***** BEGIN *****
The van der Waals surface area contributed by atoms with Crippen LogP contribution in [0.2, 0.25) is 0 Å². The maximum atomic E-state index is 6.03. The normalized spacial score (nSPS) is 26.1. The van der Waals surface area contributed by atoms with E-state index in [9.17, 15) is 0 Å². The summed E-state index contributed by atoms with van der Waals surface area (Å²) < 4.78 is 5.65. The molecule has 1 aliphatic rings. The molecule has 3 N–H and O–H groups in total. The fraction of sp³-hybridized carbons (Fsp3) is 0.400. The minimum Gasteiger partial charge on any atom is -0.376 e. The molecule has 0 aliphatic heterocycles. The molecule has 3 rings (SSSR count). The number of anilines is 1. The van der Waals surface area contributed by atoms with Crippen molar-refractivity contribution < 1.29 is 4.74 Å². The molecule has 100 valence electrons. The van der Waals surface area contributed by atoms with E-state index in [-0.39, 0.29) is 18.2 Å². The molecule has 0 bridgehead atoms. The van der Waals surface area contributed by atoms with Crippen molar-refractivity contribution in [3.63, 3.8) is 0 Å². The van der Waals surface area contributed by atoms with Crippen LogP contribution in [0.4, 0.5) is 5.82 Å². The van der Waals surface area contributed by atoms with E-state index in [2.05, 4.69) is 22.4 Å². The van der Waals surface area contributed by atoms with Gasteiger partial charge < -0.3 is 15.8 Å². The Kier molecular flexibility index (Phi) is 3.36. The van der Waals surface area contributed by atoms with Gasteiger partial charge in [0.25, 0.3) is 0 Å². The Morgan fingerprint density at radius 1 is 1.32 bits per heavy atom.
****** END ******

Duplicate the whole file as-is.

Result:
The van der Waals surface area contributed by atoms with Crippen LogP contribution in [0.2, 0.25) is 0 Å². The maximum atomic E-state index is 6.03. The normalized spacial score (nSPS) is 26.1. The van der Waals surface area contributed by atoms with E-state index in [9.17, 15) is 0 Å². The summed E-state index contributed by atoms with van der Waals surface area (Å²) < 4.78 is 5.65. The molecule has 1 aliphatic rings. The molecule has 3 N–H and O–H groups in total. The fraction of sp³-hybridized carbons (Fsp3) is 0.400. The minimum Gasteiger partial charge on any atom is -0.376 e. The molecule has 0 aliphatic heterocycles. The molecule has 3 rings (SSSR count). The number of anilines is 1. The van der Waals surface area contributed by atoms with Crippen molar-refractivity contribution < 1.29 is 4.74 Å². The molecule has 100 valence electrons. The van der Waals surface area contributed by atoms with E-state index in [-0.39, 0.29) is 18.2 Å². The molecule has 0 bridgehead atoms. The van der Waals surface area contributed by atoms with Crippen molar-refractivity contribution in [3.63, 3.8) is 0 Å². The van der Waals surface area contributed by atoms with Crippen LogP contribution in [0.4, 0.5) is 5.82 Å². The van der Waals surface area contributed by atoms with E-state index in [2.05, 4.69) is 22.4 Å². The van der Waals surface area contributed by atoms with Gasteiger partial charge < -0.3 is 15.8 Å². The Kier molecular flexibility index (Phi) is 3.36. The van der Waals surface area contributed by atoms with Gasteiger partial charge in [0.25, 0.3) is 0 Å². The Morgan fingerprint density at radius 1 is 1.32 bits per heavy atom.